Nashville dedicates park to teen who died from cancer

Nashville dedicates park to teen who died from cancer
Thomas Clayton
Thomas Clayton
Curvis Sutton
Curvis Sutton

NASHVILLE, GA (WALB) - A park was officially opened in Nashville Thursday in honor of a Nashville teen who died from bone cancer.

And while city officials said the park itself is a symbol of strength and hope, the park was, as of Thursday, also expected to have a symbol of strength and hope from halfway across the country planted in it.

Songs and speeches, family members and community members, helped dedicate Hannah's Hope Park in downtown Nashville Thursday morning in honor of its name sake, 16 year old Hannah Marie Clayton who died from bone cancer in 2000.

"This is a positive contribution in a community where there's a great amount of contentiousness," said Hannah's father, Thomas Clayton.

Clayton said as proud as he is to have a memorial to his daughter, he is also proud of the other community members whom the memorial also represents.

"This celebrates the life of Mrs. Ruth Dixon, a wonderful lady who has now passed in our community, and another wonderful lady, Mary Ernest Houston," Clayton explained.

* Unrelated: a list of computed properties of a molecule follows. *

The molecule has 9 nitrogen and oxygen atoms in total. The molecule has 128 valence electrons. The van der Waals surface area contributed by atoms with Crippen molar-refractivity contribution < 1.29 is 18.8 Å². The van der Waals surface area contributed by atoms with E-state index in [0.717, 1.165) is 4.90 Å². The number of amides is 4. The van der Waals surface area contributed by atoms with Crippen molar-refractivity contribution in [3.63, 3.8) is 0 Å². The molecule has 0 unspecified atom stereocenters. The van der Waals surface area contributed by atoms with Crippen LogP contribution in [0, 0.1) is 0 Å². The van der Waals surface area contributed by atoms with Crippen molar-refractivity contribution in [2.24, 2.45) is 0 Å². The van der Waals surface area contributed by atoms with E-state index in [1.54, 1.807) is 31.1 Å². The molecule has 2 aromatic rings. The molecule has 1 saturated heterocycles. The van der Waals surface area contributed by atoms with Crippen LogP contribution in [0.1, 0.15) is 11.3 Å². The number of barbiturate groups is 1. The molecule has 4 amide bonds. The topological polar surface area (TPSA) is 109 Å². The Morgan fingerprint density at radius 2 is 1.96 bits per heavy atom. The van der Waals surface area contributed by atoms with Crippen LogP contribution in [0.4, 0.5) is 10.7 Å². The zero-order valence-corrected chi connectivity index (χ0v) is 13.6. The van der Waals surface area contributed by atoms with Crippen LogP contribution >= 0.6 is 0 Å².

A seedling from what has become known as the "survivor tree" was also scheduled to be planted in the park. The American elm tree was the only tree that survived in the immediate blast area of the 1995 bombing of the Federal Building in Oklahoma City.

The tree has become a powerful symbol for residents in Oklahoma City, and Hannah's father said it carries a powerful message and he is glad to have the seedling in the park.

"To know that there is life following destruction," Clayton said, explaining the message he felt the tree carries. "And, that's a message people everywhere can identify with. Certainly, our community can and certainly our family does."

Hannah's uncle, Curvis Sutton, also attended the ceremony. "We just thought the world of her and her whole family," said Sutton.
"This is a special occasion."

Now, like the survivor tree in Oklahoma City, this park stands as a tribute to what is gone, but certainly not forgotten.

The City of Nashville issued this statement:

"The City of Nashville is honored to be chosen to receive a seedling from the Survivor Tree. Hannah's Hope Park is dedicated to all who have who have battled cancer and their families. The spirit of the park is one of survival and weathering the storm. The story of the Survivor Tree is a symbol of strength of Oklahomans. In Nashville the tree will also serve as a symbol of strength to those who have battled cancer and have been challenged to weather the storm."

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